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ORGANELLE MARKERS - Endoplasmic Reticulum

 

TAPI

 

TAP1, a 70kDa transmembrane protein, and TAP2 are two structurally related subunits of the transporter associated with antigen processing (TAP). The TAP complex is a member of the ATP binding cassette (ABC) family of transmembrane transporters. TAP1 and TAP2 each contain an N-terminal transmembrane region and Cterminal nucleotide binding domains (NBD). TAP1 and TAP2 form a complex in the endoplasmic reticulum (ER) membrane with the NBD oriented in the cytosol. The TAP transporter is an essential component of the MHC class I antigen presentation pathway by binding peptides in its cytosolic part and subsequently translocating the peptides into the lumen of the endoplasmic reticulum (ER) where assembly of MHC class I and pepide takes place. Assembly of MHC class I-ß2-micorglobulin (ß2-m) dimers in the ER involves 2 chaperones, calnexin which interacts with free class I heavy (H) chains and calreticulin which binds human class I-ß2 dimers prior to peptide loading. Calreticulin remains associated with at least a subset of class I molecules when they in turn bind to TAP . Polymorphic differences in MHC class I H chains can results in quantitative as well as qualitative differences in how they interact with peptide, ß2-m, calnexin, calreticulin, ERp57, TAP and Tapasin, a subunit of the TAP complex which binds to both TAP1 and MHC class I. Data obtained with Tapasin deletion mutants revealed that binding to TAP is mediated by the C-terminal region and that the N-terminal region is required to stabilize the MHC class I loading complex. The Tapasin gene is centromeric of HLA-DP locus between the HSET and HKE1.5 genes and within 500 kbp of the transporters associated with antigen processing, TAP1 and TAP2 genes. The localization of these genes within such a short distance of each other on the chromosome implies some regulatory or functional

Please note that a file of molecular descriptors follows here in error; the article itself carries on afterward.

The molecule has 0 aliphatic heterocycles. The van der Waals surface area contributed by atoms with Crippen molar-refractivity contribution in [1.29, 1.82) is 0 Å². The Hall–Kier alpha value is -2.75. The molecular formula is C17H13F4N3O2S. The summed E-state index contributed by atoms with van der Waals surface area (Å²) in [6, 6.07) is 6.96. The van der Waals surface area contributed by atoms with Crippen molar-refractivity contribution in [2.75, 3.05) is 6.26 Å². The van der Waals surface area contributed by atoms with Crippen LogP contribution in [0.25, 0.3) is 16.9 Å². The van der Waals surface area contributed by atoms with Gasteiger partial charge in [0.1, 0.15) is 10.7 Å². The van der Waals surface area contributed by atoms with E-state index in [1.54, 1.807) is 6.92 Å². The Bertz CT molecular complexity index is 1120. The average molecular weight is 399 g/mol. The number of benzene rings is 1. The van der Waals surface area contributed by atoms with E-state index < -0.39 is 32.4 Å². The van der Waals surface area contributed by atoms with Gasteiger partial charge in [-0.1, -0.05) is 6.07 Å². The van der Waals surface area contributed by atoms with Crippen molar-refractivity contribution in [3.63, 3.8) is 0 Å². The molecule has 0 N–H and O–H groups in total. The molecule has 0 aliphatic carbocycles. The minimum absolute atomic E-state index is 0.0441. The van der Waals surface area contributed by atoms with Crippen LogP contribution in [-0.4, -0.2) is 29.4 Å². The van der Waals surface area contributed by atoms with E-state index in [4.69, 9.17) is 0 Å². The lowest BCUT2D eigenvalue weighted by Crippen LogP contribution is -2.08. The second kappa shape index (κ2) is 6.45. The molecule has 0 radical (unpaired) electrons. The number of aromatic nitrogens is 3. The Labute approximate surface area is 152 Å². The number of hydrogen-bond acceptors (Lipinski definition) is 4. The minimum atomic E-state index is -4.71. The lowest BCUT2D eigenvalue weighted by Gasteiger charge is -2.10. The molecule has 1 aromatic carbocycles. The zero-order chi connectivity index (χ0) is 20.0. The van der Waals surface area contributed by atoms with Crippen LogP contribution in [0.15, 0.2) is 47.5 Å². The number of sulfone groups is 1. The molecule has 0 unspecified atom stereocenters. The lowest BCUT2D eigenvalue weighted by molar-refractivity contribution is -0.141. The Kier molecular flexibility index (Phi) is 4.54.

significance.

 

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